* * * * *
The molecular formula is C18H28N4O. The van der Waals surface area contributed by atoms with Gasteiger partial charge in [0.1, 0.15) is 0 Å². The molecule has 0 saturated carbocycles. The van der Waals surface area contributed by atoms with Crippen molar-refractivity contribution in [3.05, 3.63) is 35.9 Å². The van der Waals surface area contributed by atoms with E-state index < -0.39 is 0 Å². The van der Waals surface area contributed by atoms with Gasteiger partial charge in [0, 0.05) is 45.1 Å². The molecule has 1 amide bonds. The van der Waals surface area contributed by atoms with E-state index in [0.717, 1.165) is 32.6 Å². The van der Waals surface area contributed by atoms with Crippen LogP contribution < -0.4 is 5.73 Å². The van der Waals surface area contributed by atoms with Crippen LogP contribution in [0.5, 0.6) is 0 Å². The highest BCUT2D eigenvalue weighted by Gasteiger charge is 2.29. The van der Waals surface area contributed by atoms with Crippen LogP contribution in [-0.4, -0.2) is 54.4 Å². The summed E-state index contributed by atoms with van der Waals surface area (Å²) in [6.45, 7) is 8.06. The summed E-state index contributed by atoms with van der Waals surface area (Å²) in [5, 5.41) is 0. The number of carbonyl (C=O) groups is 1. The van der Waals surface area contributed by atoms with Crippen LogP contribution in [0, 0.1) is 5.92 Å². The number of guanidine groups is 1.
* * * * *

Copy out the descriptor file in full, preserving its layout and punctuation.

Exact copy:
The molecular formula is C18H28N4O. The van der Waals surface area contributed by atoms with Gasteiger partial charge in [0.1, 0.15) is 0 Å². The molecule has 0 saturated carbocycles. The van der Waals surface area contributed by atoms with Crippen molar-refractivity contribution in [3.05, 3.63) is 35.9 Å². The van der Waals surface area contributed by atoms with E-state index < -0.39 is 0 Å². The van der Waals surface area contributed by atoms with Gasteiger partial charge in [0, 0.05) is 45.1 Å². The molecule has 1 amide bonds. The van der Waals surface area contributed by atoms with E-state index in [0.717, 1.165) is 32.6 Å². The van der Waals surface area contributed by atoms with Crippen LogP contribution < -0.4 is 5.73 Å². The van der Waals surface area contributed by atoms with Crippen LogP contribution in [0.5, 0.6) is 0 Å². The highest BCUT2D eigenvalue weighted by Gasteiger charge is 2.29. The van der Waals surface area contributed by atoms with Crippen LogP contribution in [-0.4, -0.2) is 54.4 Å². The summed E-state index contributed by atoms with van der Waals surface area (Å²) in [6.45, 7) is 8.06. The summed E-state index contributed by atoms with van der Waals surface area (Å²) in [5, 5.41) is 0. The number of carbonyl (C=O) groups is 1. The van der Waals surface area contributed by atoms with Crippen LogP contribution in [0, 0.1) is 5.92 Å². The number of guanidine groups is 1.